4.  The PAV trial: Does lactobacillus prevent post-antibiotic vulvovaginal candidiasis? Protocol of a randomised controlled trial [ISRCTN24141277] 
Complementary and alternative medicines are used by many consumers, and increasingly are being incorporated into the general practitioner's armamentarium. Despite widespread usage, the evidence base for most complementary therapies is weak or non-existent. Post-antibiotic vulvovaginitis is a common problem in general practice, for which complementary therapies are often used. A recent study in Melbourne, Australia, found that 40% of women with a past history of vulvovaginitis had used probiotic Lactobacillus species to prevent or treat post-antibiotic vulvovaginitis. There is no evidence that this therapy is effective. This study aims to test whether oral or vaginal lactobacillus is effective in the prevention of post-antibiotic vulvovaginitis.
A randomised placebo-controlled blinded 2 × 2 factorial design is being used. General practitioners or pharmacists approach non-pregnant women, aged 18–50 years, who present with a non-genital infection requiring a short course of oral antibiotics, to participate in the study. Participants are randomised in a four group factorial design either to oral lactobacillus powder or placebo and either vaginal lactobacillus pessaries or placebo. These interventions are taken while on antibiotics and for four days afterwards or until symptoms of vaginitis develop. Women self collect a vaginal swab for culture of Candida species and complete a survey at baseline and again four days after completing their study medications. The sample size (a total of 496 – 124 in each factorial group) is calculated to identify a reduction of half in post-antibiotic vulvovaginitis from 23%, while allowing for a 25% drop-out. An independent Data Monitoring Committee is supervising the trial. Analysis will be intention-to-treat, with two pre-specified main comparisons: (i) oral lactobacillus versus placebo and (ii) vaginal lactobacillus versus placebo.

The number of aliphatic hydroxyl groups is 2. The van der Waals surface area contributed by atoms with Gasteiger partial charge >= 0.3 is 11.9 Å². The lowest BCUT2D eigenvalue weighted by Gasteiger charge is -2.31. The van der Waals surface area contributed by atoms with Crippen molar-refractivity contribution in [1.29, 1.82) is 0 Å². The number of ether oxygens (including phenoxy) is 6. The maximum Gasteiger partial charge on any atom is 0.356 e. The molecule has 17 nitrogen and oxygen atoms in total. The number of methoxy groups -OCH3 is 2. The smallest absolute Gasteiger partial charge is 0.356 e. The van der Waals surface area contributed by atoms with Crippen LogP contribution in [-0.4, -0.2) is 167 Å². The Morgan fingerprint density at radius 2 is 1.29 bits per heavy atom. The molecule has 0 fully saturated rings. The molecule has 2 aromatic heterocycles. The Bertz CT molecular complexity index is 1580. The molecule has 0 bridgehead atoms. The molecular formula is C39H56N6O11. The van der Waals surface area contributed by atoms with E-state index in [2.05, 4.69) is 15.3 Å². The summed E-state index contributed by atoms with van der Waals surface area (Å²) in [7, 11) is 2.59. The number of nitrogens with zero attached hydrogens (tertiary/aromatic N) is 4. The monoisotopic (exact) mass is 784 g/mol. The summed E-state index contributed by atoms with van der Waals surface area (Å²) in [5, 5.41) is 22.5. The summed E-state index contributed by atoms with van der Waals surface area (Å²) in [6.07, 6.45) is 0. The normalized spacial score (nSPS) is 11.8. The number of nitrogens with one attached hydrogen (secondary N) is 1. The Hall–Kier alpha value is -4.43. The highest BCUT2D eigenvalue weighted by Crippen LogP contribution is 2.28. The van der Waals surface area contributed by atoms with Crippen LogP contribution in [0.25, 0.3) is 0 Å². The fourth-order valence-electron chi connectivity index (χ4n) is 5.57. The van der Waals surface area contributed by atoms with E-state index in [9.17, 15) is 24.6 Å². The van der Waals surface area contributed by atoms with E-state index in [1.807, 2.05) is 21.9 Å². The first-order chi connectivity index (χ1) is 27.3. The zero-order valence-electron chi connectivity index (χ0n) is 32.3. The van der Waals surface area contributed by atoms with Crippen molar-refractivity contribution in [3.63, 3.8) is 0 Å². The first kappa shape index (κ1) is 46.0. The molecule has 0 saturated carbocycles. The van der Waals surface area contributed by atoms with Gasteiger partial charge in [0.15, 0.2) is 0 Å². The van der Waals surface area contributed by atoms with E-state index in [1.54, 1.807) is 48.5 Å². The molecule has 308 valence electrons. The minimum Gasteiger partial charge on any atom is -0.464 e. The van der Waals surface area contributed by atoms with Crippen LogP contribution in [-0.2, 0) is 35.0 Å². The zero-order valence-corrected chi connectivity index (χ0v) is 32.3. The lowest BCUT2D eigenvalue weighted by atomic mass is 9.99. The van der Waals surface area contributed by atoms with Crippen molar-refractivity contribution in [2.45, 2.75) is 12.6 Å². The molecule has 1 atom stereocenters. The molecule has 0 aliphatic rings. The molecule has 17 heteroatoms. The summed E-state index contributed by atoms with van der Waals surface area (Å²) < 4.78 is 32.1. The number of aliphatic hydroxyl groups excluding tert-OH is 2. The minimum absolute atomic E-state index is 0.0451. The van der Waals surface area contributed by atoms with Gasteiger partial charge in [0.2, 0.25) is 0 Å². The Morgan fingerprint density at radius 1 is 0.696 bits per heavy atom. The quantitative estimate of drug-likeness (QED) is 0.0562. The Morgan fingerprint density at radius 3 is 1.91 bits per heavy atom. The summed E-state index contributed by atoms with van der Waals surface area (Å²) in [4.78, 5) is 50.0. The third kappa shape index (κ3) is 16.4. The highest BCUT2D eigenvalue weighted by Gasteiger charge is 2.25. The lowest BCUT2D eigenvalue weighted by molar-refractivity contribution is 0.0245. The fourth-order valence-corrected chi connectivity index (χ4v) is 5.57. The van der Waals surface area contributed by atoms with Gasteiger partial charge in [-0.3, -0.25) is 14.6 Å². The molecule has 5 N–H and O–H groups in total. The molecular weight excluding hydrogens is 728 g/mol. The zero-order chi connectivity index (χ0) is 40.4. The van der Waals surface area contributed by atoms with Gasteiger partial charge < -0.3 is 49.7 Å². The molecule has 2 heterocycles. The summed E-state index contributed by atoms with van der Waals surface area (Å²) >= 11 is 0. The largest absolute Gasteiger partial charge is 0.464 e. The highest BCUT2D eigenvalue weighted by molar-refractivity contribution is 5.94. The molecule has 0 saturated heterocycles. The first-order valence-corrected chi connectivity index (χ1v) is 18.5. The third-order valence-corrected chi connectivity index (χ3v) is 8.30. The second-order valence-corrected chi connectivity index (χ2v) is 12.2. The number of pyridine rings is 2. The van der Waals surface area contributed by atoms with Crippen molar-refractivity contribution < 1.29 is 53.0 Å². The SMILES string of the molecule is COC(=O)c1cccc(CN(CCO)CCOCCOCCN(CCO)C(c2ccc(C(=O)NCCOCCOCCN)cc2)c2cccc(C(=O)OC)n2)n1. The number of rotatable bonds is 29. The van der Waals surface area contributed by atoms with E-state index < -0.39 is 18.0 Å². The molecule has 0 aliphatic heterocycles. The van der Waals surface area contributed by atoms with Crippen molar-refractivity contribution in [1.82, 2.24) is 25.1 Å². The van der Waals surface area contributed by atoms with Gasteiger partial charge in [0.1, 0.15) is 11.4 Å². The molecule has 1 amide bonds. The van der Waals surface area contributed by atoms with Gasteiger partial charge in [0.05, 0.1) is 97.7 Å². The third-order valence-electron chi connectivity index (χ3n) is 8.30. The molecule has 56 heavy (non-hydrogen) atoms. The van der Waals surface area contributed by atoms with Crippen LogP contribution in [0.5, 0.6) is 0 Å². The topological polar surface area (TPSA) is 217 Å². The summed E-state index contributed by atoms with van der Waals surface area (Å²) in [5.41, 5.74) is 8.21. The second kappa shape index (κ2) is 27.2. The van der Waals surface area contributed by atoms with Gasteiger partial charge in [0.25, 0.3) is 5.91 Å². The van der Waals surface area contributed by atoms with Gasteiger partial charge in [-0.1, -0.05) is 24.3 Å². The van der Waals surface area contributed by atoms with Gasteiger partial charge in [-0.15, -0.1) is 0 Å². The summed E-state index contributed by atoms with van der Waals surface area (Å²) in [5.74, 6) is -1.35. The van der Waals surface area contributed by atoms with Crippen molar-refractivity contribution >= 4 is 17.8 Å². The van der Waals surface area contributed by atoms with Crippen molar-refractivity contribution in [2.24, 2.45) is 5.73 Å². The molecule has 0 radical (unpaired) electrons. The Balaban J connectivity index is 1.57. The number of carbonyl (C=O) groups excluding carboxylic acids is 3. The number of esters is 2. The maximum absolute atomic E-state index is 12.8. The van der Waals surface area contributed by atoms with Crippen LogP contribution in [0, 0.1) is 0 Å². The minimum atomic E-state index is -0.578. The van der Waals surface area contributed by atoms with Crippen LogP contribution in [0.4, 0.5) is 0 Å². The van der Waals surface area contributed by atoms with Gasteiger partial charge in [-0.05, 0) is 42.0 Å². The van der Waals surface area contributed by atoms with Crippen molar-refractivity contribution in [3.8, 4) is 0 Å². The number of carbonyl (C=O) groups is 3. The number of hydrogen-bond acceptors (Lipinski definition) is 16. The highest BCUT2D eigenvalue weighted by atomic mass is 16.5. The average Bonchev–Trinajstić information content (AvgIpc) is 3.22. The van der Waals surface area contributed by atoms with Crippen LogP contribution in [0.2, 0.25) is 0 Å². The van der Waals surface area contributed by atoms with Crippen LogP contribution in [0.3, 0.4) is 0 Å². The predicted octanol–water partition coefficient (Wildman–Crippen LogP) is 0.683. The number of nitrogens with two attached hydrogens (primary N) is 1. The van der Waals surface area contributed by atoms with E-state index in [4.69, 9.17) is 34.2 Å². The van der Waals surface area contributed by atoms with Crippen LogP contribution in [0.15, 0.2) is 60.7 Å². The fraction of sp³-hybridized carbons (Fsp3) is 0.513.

PMCID: PMC521199  PMID: 15046642

Results 1-4 (4)